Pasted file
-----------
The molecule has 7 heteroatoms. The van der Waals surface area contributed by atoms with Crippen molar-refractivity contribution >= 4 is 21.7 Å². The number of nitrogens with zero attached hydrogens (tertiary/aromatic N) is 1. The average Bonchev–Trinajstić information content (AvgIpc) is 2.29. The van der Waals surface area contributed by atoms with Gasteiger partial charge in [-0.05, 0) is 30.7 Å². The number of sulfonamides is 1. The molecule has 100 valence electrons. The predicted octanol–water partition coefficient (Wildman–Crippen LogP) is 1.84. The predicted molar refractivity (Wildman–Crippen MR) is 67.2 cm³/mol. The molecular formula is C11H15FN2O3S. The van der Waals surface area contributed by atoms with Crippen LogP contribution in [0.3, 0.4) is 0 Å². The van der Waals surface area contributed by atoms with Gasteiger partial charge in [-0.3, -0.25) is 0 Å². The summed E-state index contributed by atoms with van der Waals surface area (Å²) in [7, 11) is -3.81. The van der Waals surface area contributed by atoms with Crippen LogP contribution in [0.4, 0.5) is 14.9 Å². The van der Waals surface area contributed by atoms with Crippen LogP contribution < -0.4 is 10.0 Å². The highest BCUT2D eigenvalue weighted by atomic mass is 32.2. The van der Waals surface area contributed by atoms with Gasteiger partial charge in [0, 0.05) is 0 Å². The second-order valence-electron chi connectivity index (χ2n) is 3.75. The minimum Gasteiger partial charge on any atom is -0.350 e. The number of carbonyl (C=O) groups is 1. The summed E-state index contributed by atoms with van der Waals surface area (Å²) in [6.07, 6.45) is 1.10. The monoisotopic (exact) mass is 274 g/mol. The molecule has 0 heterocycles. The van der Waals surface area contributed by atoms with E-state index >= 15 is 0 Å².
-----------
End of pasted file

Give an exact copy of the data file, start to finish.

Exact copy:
The molecule has 7 heteroatoms. The van der Waals surface area contributed by atoms with Crippen molar-refractivity contribution >= 4 is 21.7 Å². The number of nitrogens with zero attached hydrogens (tertiary/aromatic N) is 1. The average Bonchev–Trinajstić information content (AvgIpc) is 2.29. The van der Waals surface area contributed by atoms with Gasteiger partial charge in [-0.05, 0) is 30.7 Å². The number of sulfonamides is 1. The molecule has 100 valence electrons. The predicted octanol–water partition coefficient (Wildman–Crippen LogP) is 1.84. The predicted molar refractivity (Wildman–Crippen MR) is 67.2 cm³/mol. The molecular formula is C11H15FN2O3S. The van der Waals surface area contributed by atoms with Crippen LogP contribution in [0.3, 0.4) is 0 Å². The van der Waals surface area contributed by atoms with Gasteiger partial charge in [-0.3, -0.25) is 0 Å². The summed E-state index contributed by atoms with van der Waals surface area (Å²) in [7, 11) is -3.81. The van der Waals surface area contributed by atoms with Crippen LogP contribution in [0.4, 0.5) is 14.9 Å². The van der Waals surface area contributed by atoms with Crippen LogP contribution < -0.4 is 10.0 Å². The highest BCUT2D eigenvalue weighted by atomic mass is 32.2. The van der Waals surface area contributed by atoms with Gasteiger partial charge in [0, 0.05) is 0 Å². The second-order valence-electron chi connectivity index (χ2n) is 3.75. The minimum Gasteiger partial charge on any atom is -0.350 e. The number of carbonyl (C=O) groups is 1. The summed E-state index contributed by atoms with van der Waals surface area (Å²) in [6.07, 6.45) is 1.10. The monoisotopic (exact) mass is 274 g/mol. The molecule has 0 heterocycles. The van der Waals surface area contributed by atoms with E-state index >= 15 is 0 Å².